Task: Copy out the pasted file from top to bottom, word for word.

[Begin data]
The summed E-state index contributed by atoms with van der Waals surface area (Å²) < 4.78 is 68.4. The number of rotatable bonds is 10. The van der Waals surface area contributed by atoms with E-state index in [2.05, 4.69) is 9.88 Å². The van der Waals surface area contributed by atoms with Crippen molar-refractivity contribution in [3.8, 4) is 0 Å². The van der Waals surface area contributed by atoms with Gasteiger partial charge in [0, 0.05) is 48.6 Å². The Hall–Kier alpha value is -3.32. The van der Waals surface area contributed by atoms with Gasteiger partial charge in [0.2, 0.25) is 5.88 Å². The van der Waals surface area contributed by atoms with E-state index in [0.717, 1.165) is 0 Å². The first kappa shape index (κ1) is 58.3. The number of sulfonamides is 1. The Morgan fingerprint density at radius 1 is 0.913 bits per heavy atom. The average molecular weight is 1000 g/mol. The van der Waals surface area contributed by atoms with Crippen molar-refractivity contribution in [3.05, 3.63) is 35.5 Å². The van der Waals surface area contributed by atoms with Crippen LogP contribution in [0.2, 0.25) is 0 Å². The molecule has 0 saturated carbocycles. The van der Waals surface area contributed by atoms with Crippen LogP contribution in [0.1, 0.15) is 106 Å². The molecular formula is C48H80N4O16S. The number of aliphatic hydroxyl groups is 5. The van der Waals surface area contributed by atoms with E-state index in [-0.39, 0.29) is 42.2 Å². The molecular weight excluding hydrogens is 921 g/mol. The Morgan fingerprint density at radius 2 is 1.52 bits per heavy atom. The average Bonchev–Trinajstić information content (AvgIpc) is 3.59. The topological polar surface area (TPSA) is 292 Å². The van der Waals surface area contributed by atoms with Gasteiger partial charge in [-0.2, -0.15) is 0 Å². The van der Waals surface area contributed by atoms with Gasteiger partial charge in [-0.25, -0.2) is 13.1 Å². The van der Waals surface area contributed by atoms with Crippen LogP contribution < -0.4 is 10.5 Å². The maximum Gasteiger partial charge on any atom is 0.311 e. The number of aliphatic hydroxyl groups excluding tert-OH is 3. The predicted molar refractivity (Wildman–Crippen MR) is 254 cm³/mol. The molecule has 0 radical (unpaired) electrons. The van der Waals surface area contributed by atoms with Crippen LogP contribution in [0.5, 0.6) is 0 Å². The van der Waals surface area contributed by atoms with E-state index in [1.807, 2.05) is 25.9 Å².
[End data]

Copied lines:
The summed E-state index contributed by atoms with van der Waals surface area (Å²) < 4.78 is 68.4. The number of rotatable bonds is 10. The van der Waals surface area contributed by atoms with E-state index in [2.05, 4.69) is 9.88 Å². The van der Waals surface area contributed by atoms with Crippen molar-refractivity contribution in [3.8, 4) is 0 Å². The van der Waals surface area contributed by atoms with Gasteiger partial charge in [0, 0.05) is 48.6 Å². The Hall–Kier alpha value is -3.32. The van der Waals surface area contributed by atoms with Gasteiger partial charge in [0.2, 0.25) is 5.88 Å². The van der Waals surface area contributed by atoms with E-state index in [0.717, 1.165) is 0 Å². The first kappa shape index (κ1) is 58.3. The number of sulfonamides is 1. The Morgan fingerprint density at radius 1 is 0.913 bits per heavy atom. The average molecular weight is 1000 g/mol. The van der Waals surface area contributed by atoms with Crippen molar-refractivity contribution in [3.05, 3.63) is 35.5 Å². The van der Waals surface area contributed by atoms with Crippen LogP contribution in [0.2, 0.25) is 0 Å². The molecule has 0 saturated carbocycles. The van der Waals surface area contributed by atoms with Crippen LogP contribution in [0.1, 0.15) is 106 Å². The molecular formula is C48H80N4O16S. The number of aliphatic hydroxyl groups is 5. The van der Waals surface area contributed by atoms with E-state index in [-0.39, 0.29) is 42.2 Å². The molecular weight excluding hydrogens is 921 g/mol. The Morgan fingerprint density at radius 2 is 1.52 bits per heavy atom. The average Bonchev–Trinajstić information content (AvgIpc) is 3.59. The topological polar surface area (TPSA) is 292 Å². The van der Waals surface area contributed by atoms with Gasteiger partial charge in [-0.2, -0.15) is 0 Å². The van der Waals surface area contributed by atoms with Gasteiger partial charge in [-0.25, -0.2) is 13.1 Å². The van der Waals surface area contributed by atoms with Crippen LogP contribution < -0.4 is 10.5 Å². The maximum Gasteiger partial charge on any atom is 0.311 e. The number of aliphatic hydroxyl groups excluding tert-OH is 3. The predicted molar refractivity (Wildman–Crippen MR) is 254 cm³/mol. The molecule has 0 radical (unpaired) electrons. The van der Waals surface area contributed by atoms with Crippen LogP contribution in [0.5, 0.6) is 0 Å². The van der Waals surface area contributed by atoms with E-state index in [1.807, 2.05) is 25.9 Å².